Wing erroneously attributes this work to one John Graunt of Bucklersbury, who wrote a number of works on religious subjects but nothing in any way similar to the present work. Yale suggests a more likely attribution, the statistician John Graunt (1629-1674). Graunt was a member of the Common Council of London and had for several years paid attention to the mortality statistics before the publication of his Observations on the bills of Mortality in 1662. Most sources cite the work without attribution. The two issues are distinguished by a date variation on the title page; one, as in the present copy, reads "beginning the 20th. of December", while the other reads "beginning the 27th. of December". Though the folding table is unquestionably called for (it is mentioned on the title page), Goldsmiths' also lists it as a separate broadside (Goldsmiths' 1759 and 1760, the latter a variant with a mourning border).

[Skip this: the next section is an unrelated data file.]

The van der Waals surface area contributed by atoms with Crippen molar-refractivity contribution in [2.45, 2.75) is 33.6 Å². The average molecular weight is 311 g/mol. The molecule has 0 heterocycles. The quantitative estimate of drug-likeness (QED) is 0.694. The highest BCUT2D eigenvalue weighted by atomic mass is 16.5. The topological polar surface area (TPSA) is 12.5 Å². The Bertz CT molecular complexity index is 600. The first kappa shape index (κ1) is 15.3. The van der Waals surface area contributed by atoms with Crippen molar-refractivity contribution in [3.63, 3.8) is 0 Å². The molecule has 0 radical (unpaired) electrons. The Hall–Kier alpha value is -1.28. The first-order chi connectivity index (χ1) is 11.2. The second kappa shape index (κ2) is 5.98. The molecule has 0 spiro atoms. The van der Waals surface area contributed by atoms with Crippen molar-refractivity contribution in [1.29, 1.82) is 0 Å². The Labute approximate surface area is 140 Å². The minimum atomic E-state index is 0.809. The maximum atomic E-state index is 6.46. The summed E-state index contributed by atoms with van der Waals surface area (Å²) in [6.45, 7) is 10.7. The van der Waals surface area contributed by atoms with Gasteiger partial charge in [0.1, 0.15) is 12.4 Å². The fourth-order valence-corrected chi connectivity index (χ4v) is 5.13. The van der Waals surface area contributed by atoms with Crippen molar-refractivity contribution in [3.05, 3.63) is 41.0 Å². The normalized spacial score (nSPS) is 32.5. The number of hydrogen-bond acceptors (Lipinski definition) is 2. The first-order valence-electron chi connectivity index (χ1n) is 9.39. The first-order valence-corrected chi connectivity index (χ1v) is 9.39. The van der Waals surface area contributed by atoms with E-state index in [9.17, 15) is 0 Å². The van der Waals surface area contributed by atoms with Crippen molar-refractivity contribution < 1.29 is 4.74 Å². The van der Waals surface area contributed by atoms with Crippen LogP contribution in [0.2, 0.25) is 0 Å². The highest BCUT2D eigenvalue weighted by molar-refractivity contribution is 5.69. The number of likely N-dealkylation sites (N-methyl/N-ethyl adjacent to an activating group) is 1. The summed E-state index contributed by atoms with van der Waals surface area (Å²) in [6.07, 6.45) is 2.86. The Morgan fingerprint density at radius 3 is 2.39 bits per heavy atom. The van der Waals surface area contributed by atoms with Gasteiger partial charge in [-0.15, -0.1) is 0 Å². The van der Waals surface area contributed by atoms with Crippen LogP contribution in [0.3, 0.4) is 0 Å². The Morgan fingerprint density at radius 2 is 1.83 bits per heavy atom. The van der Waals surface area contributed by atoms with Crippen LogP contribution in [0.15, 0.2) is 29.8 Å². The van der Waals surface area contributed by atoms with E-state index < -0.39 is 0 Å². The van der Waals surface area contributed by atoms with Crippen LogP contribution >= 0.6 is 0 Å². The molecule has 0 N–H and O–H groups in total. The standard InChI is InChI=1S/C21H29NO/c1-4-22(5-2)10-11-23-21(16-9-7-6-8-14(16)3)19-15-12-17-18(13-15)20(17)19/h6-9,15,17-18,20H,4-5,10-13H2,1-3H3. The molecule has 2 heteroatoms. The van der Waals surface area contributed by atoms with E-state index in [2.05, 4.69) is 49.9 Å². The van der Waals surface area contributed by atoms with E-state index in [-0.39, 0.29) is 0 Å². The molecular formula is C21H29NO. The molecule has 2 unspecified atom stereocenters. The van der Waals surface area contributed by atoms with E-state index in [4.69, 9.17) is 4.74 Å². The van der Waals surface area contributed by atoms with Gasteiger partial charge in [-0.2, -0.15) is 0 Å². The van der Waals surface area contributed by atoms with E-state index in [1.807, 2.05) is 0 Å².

Although not ostensibly a scarce title, when copies of London's Dreadful Visitation surface they are almost always in poor condition, torn, cropped or defective, and the folding table is often missing. In recent times, only the Richard Green-Wellcome Library copy (27th), which made 25,000 at Christie's New York in 2008, was remarked to be in particularly good condition.

Bound up with the present work are two scarce related broadsides and another 17th-century work, as follows:

I: A general bill of all the christenings and burials, from the 19 December, 1665 to the 18 of December, 1666. According to the report made to the Kings most excellent Majesty: by the company of parish-clerks of London. London: 1666.